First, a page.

In using these three principles in order to determine the ‘what?’ and ‘how?’ of your content plan it is important to first consider the unique attributes of your business, it’s ethos and mission statement, then tie this strongly into your strategy. Additionally, you must understand that content marketing is not a “create it and leave it” project, but a living component of your overall marketing strategy and should stay current, relevant, adaptive and responsive.
Secondly, an effective content marketing strategy must be strongly coupled with achievable business objectives; grounded in your key differentiators and unique value proposition. A likely challenge you'll face lies in the planning of a content strategy that effectively communicates all of your organisation’s separate departments and services, and targets their respective customer segments, while still tying in to the central narrative and objectives coherently and compellingly. Therefore, before designing a content plan, their must be firm understanding of what you are trying to achieve and how this will be measured, and then resources allocated strategically.
The approach you undertake in achieving this depends on your own business context, available resources and competitive environment. However, general suggestions I would make for any small businesses wanting to improve their content strategy would include:
- Compose and operate a content marketing calendar in order to help you post regularly, ensuring that the content is well planned, interesting, and that major events (business, social and cultural) aren’t missed. However, allow the aim to be quality, not quantity (customers are already drowning in mediocre content, so don’t add to the flood). Embrace a state of mediated chaos and remain flexible.
- Blog more. It's time consuming and inspiration can sometimes be lacking, however marketers who prioritise blogging are 13x more likely to enjoy positive ROI than their counterparts.
- Set guidelines for content, encourage staff to be active in the creation of content and set up a system for easily proposing new ideas internally.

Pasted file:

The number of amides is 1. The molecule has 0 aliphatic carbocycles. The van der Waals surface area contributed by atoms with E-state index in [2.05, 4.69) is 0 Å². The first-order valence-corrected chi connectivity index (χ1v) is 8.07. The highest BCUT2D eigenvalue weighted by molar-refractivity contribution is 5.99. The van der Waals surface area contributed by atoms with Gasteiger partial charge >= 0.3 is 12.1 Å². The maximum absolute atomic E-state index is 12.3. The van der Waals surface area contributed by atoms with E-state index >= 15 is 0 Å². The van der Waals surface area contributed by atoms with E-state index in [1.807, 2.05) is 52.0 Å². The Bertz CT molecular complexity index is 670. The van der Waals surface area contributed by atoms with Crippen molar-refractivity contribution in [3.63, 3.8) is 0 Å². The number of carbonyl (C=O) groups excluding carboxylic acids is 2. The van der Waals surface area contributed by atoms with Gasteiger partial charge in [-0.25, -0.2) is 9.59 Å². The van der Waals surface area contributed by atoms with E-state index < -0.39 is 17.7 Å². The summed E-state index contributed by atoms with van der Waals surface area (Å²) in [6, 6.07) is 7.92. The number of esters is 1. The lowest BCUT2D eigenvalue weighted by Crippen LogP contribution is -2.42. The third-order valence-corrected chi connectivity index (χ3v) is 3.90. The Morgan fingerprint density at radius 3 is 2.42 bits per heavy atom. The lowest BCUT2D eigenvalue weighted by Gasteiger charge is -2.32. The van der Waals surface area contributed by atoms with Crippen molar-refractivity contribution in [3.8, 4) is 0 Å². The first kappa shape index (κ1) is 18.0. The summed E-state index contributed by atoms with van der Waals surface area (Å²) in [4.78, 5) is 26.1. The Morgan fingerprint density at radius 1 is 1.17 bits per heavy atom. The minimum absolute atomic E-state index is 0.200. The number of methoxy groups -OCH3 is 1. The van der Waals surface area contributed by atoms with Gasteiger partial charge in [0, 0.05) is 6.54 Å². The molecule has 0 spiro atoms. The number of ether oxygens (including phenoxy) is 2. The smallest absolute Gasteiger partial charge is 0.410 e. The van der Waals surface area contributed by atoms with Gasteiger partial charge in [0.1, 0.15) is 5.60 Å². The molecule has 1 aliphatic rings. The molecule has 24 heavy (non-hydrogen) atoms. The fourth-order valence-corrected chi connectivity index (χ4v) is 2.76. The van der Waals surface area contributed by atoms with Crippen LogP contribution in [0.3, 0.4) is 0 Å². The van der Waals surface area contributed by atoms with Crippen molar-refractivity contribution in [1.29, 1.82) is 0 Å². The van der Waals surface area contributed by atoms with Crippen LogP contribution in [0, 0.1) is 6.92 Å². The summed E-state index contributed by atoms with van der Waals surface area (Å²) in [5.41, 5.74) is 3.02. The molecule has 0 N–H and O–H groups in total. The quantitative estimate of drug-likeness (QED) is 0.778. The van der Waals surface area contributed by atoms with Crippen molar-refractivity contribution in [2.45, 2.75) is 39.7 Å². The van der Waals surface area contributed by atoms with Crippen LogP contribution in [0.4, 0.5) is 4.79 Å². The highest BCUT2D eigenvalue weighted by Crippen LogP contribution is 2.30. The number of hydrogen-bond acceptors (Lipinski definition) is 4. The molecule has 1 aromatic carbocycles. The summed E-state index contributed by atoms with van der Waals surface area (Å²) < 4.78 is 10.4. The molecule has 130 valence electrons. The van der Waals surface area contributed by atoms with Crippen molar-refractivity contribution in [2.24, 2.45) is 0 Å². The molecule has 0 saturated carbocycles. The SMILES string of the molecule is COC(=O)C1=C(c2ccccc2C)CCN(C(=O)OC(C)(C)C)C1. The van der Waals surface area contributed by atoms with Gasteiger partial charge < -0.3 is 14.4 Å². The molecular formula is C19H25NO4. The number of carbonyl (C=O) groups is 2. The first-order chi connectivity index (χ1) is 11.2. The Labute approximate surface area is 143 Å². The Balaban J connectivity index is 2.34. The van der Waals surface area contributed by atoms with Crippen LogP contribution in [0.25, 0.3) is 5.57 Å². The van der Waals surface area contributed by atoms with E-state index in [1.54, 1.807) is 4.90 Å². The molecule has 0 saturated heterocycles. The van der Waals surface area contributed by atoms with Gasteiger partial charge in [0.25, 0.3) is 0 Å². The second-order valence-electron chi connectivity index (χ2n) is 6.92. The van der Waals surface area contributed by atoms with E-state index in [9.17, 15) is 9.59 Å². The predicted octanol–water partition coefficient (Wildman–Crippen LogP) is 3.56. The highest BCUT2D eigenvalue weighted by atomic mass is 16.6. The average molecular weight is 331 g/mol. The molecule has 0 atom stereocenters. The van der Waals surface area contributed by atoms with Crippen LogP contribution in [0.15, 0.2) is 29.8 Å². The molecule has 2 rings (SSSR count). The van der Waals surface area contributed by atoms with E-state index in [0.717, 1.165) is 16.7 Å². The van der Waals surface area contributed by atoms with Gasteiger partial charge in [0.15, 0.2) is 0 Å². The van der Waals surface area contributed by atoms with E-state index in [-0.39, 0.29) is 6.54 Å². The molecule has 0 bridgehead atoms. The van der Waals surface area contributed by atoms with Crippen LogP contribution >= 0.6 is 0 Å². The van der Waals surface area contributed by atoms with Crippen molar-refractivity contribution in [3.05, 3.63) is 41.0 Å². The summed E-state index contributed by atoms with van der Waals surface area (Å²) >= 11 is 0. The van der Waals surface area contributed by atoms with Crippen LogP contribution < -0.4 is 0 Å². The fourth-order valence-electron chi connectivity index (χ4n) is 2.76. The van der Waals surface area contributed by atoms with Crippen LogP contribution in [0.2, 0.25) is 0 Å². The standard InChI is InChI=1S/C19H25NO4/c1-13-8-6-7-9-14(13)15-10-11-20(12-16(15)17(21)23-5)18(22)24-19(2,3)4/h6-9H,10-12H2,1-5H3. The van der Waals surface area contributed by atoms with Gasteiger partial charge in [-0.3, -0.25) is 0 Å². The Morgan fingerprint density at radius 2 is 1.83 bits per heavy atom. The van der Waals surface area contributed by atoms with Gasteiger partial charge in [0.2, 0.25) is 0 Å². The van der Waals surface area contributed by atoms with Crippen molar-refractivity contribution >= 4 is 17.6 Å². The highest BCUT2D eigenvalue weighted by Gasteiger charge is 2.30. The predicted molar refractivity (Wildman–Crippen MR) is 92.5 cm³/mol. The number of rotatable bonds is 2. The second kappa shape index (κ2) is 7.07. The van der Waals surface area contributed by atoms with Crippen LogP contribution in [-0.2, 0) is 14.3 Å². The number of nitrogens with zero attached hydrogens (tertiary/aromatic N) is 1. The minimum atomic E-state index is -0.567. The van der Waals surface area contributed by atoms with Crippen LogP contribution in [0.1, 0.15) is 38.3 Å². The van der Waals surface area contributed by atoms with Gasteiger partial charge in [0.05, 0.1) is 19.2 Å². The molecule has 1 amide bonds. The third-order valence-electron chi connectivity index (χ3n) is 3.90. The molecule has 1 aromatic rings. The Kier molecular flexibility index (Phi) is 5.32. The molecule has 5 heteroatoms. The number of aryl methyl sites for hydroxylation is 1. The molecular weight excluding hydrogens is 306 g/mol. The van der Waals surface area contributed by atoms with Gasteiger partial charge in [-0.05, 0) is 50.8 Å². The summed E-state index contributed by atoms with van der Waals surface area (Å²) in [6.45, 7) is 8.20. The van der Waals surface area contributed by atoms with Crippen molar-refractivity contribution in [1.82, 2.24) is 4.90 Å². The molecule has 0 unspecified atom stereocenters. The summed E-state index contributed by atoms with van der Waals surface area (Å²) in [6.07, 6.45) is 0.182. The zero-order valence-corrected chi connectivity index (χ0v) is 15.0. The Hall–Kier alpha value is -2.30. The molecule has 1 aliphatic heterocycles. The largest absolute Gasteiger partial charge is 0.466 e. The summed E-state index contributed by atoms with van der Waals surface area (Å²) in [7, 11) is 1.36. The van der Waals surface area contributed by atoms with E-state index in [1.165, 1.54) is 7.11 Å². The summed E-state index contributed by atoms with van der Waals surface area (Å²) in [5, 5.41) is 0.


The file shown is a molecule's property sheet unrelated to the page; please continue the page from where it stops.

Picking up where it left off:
- Promote user-generated content; creating material and processes to encourage guests to share their experiences; expressing and illustrating their real-world experiences in a sharable format.
- Build a knowledge-bank of information on local services, businesses and ‘hidden gems’, including possible cross-promotion with local businesses to establish role as a knowledge-giver with customers; building trust and affinity. Knowledge isn’t power; sharing knowledge is.
- Curate meaningful content, but aim to avoid adding to the media noise and clutter; focus must always be paid to your own unique attributes, your offering and the delivery of value.
- Strategically select local filmmakers, photographers, bloggers and content creators, build collaborative partnerships and embrace their role as “influencers” (ref. Marriott Influencer Program).
- Don’t neglect PR, especially if you’re in the luxury sector! Ensure that generation of “Expert” content is not forgotten from your content strategy, simply due to the strong empirical evidence that supports credible, third-party content’s effectiveness for driving customer purchase intent.
Focussing on improving your content strategy is vital for customer attraction and retention; through the delivery of valuable— quality— content, SEO will also be driven forward via social signals and gaining SERP priority.
A content strategy is not an added, fluffy extra to be used simply to supplement other communications, but a core component of your marketing efforts which will power everything else forward with it.